- 19. Brender JR, Hartman K, Gottler LM, Cavitt ME, Youngstrom DW, et al. (2009) Helical conformation of the SEVI precursor peptide PAP248–286, a dramatic enhancer of HIV infectivity, promotes lipid aggregation and fusion. Biophys J 97: 2474–2483. doi: 10.1016/j.bpj.2009.08.034
- 20. Brender JR, Hartman K, Reid KR, Kennedy RT, Ramamoorthy A (2008) A single mutation in the nonamyloidogenic region of islet amyloid polypeptide greatly reduces toxicity. Biochemistry 47: 12680–12688. doi: 10.1021/bi801427c
- 21. Brender JR, Lee EL, Cavitt MA, Gafni A, Steel DG, et al. (2008) Amyloid fiber formation and membrane disruption are separate processes localized in two distinct regions of IAPP, the type-2-diabetes-related peptide. J Am Chem Soc 130: 6424–6429. doi: 10.1021/ja710484d
- 22. Nanga RP, Brender JR, Vivekanandan S, Popovych N, Ramamoorthy A (2009) NMR structure in a membrane environment reveals putative amyloidogenic regions of the SEVI precursor peptide PAP(248–286). J Am Chem Soc 131: 17972–17979. doi: 10.1021/ja908170s
- 23. Nanga RP, Brender JR, Xu J, Hartman K, Subramanian V, et al. (2009) Three-dimensional structure and orientation of rat islet amyloid polypeptide protein in a membrane environment by solution NMR spectroscopy. J Am Chem Soc 131: 8252–8261. doi: 10.1021/ja9010095
- 24. Popovych N, Brender JR, Soong R, Vivekanandan S, Hartman K, et al. (2012) Site specific interaction of the polyphenol EGCG with the SEVI amyloid precursor peptide PAP(248–286). J Phys Chem B 116: 3650–3658. doi: 10.1021/jp2121577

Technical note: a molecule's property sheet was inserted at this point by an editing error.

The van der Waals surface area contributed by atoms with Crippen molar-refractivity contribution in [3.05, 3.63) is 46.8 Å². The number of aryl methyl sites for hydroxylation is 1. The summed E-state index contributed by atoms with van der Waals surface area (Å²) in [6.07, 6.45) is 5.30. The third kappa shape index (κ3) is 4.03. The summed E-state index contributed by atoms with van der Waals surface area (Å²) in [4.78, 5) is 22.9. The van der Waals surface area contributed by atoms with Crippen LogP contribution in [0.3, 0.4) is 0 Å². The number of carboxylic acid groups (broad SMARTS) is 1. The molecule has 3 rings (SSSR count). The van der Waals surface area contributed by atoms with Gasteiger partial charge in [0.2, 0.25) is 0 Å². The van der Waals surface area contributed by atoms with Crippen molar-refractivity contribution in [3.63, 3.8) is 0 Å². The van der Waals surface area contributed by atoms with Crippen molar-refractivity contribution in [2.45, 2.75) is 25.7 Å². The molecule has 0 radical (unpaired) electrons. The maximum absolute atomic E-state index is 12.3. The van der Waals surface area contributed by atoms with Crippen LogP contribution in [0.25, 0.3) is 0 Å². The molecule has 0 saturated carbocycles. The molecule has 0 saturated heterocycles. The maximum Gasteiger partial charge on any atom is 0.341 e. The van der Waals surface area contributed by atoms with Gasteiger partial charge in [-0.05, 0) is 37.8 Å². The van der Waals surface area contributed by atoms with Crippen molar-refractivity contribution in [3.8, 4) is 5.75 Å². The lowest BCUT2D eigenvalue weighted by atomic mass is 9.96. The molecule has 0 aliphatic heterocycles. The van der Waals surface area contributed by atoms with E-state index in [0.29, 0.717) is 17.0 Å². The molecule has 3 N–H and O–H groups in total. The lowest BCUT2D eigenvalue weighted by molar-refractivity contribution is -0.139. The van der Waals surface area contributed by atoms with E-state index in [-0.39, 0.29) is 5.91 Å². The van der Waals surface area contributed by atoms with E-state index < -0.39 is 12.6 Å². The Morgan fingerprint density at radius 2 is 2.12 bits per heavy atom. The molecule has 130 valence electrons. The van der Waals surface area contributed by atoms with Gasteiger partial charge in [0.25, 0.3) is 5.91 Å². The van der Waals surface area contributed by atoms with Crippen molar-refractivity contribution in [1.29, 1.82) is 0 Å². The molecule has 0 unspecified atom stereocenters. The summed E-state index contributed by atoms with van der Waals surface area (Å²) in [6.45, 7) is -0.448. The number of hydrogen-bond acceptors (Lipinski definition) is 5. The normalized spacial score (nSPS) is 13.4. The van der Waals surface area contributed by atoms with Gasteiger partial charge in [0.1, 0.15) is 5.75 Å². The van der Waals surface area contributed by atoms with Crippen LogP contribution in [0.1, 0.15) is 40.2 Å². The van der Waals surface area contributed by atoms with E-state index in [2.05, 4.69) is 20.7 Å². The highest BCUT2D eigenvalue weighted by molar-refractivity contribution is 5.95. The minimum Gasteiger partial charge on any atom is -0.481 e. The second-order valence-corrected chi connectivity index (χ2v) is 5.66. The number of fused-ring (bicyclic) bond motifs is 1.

- 25. Jelinek R, Kolusheva S (2005) Membrane interactions of host-defense peptides studied in model systems. Curr Protein Pept Sci 6: 103–114. doi: 10.2174/1389203053027511
- 26. Tang M, Hong M (2009) Structure and mechanism of beta-hairpin antimicrobial peptides in lipid bilayers from solid-state NMR spectroscopy. Mol Biosyst 5: 317–322. doi: 10.1039/b820398a
- 27. Torrent M, Valle J, Nogues MV, Boix E, Andreu D (2011) The generation of antimicrobial peptide activity: a trade-off between charge and aggregation? Angew Chem Int Ed Engl 50: 10686–10689. doi: 10.1002/anie.201103589
- 28. Torrent M, Odorizzi F, Nogues MV, Boix E (2010) Eosinophil cationic protein aggregation: identification of an N-terminus amyloid prone region. Biomacromolecules 11: 1983–1990. doi: 10.1021/bm100334u
- 29. Jang H, Arce FT, Mustata M, Ramachandran S, Capone R, et al. (2011) Antimicrobial protegrin-1 forms amyloid-like fibrils with rapid kinetics suggesting a functional link. Biophys J 100: 1775–1783. doi: 10.1016/j.bpj.2011.01.072